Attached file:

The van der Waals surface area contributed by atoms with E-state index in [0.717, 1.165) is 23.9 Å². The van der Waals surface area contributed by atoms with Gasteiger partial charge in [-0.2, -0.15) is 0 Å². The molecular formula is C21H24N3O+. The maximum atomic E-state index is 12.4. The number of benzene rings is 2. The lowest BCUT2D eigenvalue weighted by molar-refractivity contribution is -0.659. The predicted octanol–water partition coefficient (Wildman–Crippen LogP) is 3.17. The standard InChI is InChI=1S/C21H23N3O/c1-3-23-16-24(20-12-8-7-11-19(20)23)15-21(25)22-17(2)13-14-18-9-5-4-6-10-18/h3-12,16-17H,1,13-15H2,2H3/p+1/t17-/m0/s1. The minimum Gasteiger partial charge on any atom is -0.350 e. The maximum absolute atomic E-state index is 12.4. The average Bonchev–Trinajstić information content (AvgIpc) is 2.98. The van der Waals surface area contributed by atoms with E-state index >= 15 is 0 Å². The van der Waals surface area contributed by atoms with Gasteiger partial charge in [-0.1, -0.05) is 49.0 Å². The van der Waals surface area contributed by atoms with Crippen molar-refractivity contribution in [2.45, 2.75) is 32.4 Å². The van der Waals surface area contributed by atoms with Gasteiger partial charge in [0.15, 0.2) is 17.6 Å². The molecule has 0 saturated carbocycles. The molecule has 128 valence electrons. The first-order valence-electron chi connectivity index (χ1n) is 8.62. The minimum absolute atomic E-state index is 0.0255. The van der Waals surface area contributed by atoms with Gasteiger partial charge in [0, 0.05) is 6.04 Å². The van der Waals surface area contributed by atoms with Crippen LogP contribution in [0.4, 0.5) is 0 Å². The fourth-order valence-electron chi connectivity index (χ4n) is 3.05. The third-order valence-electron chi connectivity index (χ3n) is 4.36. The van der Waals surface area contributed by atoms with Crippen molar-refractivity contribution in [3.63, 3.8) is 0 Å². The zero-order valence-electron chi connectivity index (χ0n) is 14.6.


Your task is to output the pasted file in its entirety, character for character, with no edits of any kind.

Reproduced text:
The van der Waals surface area contributed by atoms with E-state index in [0.717, 1.165) is 23.9 Å². The van der Waals surface area contributed by atoms with Gasteiger partial charge in [-0.2, -0.15) is 0 Å². The molecular formula is C21H24N3O+. The maximum atomic E-state index is 12.4. The number of benzene rings is 2. The lowest BCUT2D eigenvalue weighted by molar-refractivity contribution is -0.659. The predicted octanol–water partition coefficient (Wildman–Crippen LogP) is 3.17. The standard InChI is InChI=1S/C21H23N3O/c1-3-23-16-24(20-12-8-7-11-19(20)23)15-21(25)22-17(2)13-14-18-9-5-4-6-10-18/h3-12,16-17H,1,13-15H2,2H3/p+1/t17-/m0/s1. The minimum Gasteiger partial charge on any atom is -0.350 e. The maximum absolute atomic E-state index is 12.4. The average Bonchev–Trinajstić information content (AvgIpc) is 2.98. The van der Waals surface area contributed by atoms with E-state index >= 15 is 0 Å². The van der Waals surface area contributed by atoms with Gasteiger partial charge in [-0.1, -0.05) is 49.0 Å². The van der Waals surface area contributed by atoms with Crippen molar-refractivity contribution in [2.45, 2.75) is 32.4 Å². The van der Waals surface area contributed by atoms with Gasteiger partial charge in [0.15, 0.2) is 17.6 Å². The molecule has 0 saturated carbocycles. The molecule has 128 valence electrons. The first-order valence-electron chi connectivity index (χ1n) is 8.62. The minimum absolute atomic E-state index is 0.0255. The van der Waals surface area contributed by atoms with Gasteiger partial charge in [0, 0.05) is 6.04 Å². The van der Waals surface area contributed by atoms with Crippen LogP contribution in [0.4, 0.5) is 0 Å². The fourth-order valence-electron chi connectivity index (χ4n) is 3.05. The third-order valence-electron chi connectivity index (χ3n) is 4.36. The van der Waals surface area contributed by atoms with Crippen molar-refractivity contribution in [3.63, 3.8) is 0 Å². The zero-order valence-electron chi connectivity index (χ0n) is 14.6.